Condition: the Woodburytype shows a couple of small imperfections in the area of the background but is otherwise in excellent condition, as is the page on which it’s mounted. A printed caption in the lower margin identifies the sitter and the photographer’s details are also printed beneath the print.

Dimensions: the print measures 5.5” by 3.7” (14 cm by 9.3 cm) and is mounted with a cream-coloured border on an off-white page measuring 9.5” by 7.6” (24.2 cm by 19.5 cm). 


price:  £40
code: cat014
Paul Frecker - Fine Photographs
Prince Edward, the Prince of Wales

The Prince of Wales
William and Daniel Downey of London

A Woodburytype portrait of Queen Victoria's eldest son, Prince Edward, the Prince of Wales, later King Edward VII.

Photographed by William and Daniel Downey of London and Newcastle.

Published as a Woodburytype in 1890 as part of the first series of The Cabinet Portrait Gallery.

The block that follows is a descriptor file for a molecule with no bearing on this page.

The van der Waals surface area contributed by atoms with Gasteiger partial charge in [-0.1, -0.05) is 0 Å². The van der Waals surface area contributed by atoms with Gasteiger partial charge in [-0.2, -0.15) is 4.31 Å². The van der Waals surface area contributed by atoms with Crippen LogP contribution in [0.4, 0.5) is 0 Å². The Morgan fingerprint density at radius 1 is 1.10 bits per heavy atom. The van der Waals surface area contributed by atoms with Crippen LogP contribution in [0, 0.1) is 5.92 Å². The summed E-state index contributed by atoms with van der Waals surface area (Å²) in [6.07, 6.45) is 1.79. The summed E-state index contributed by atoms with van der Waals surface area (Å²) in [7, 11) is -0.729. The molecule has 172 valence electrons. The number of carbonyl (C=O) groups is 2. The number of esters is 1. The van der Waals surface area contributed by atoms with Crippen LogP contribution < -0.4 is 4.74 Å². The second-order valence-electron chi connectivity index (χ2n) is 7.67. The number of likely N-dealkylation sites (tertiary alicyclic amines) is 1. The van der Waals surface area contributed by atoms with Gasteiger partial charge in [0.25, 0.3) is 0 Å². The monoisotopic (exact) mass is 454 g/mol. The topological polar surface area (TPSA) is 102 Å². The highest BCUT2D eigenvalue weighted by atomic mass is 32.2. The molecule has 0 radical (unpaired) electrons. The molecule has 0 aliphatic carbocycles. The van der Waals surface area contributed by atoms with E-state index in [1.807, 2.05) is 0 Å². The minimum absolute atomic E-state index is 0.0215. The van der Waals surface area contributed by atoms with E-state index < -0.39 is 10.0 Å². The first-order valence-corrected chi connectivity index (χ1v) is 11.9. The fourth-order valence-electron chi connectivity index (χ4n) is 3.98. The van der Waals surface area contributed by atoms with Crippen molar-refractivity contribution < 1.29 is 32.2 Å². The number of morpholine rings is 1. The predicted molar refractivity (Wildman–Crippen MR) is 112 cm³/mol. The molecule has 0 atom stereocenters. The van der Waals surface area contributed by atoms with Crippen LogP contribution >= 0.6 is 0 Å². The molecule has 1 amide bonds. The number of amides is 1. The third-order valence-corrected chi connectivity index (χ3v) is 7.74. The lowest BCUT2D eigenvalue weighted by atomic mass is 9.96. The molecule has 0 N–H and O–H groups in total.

Condition: both the Woodburytype and the page on which it is mounted are in excellent condition. A printed caption in the lower margin identifies the sitter and gives ­the photographers’ details.

Dimensions: the print measures 5.5” by 3.7” (14 cm by 9.3 cm) and is mounted with a buff-coloured border on an off-white page measuring 8.1” by 5.9” (20.6 cm by 15 cm).

 


price:  £20
code: cat015
Paul Frecker - Fine Photographs
Prince Albert Victor, the Duke of Clarence

The Duke of Clarence and Avondale
William and Daniel Downey of London

A Woodburytype portrait of Prince Albert Victor (1864-1892), Duke of Clarence and Avondale and Earl of Athlone, the eldest son of Prince Edward, the Prince of Wales and Princess Alexandra of Denmark, the Princess of Wales.

Known as ‘Eddy’ within the family, he was second in line to the throne for all of his life.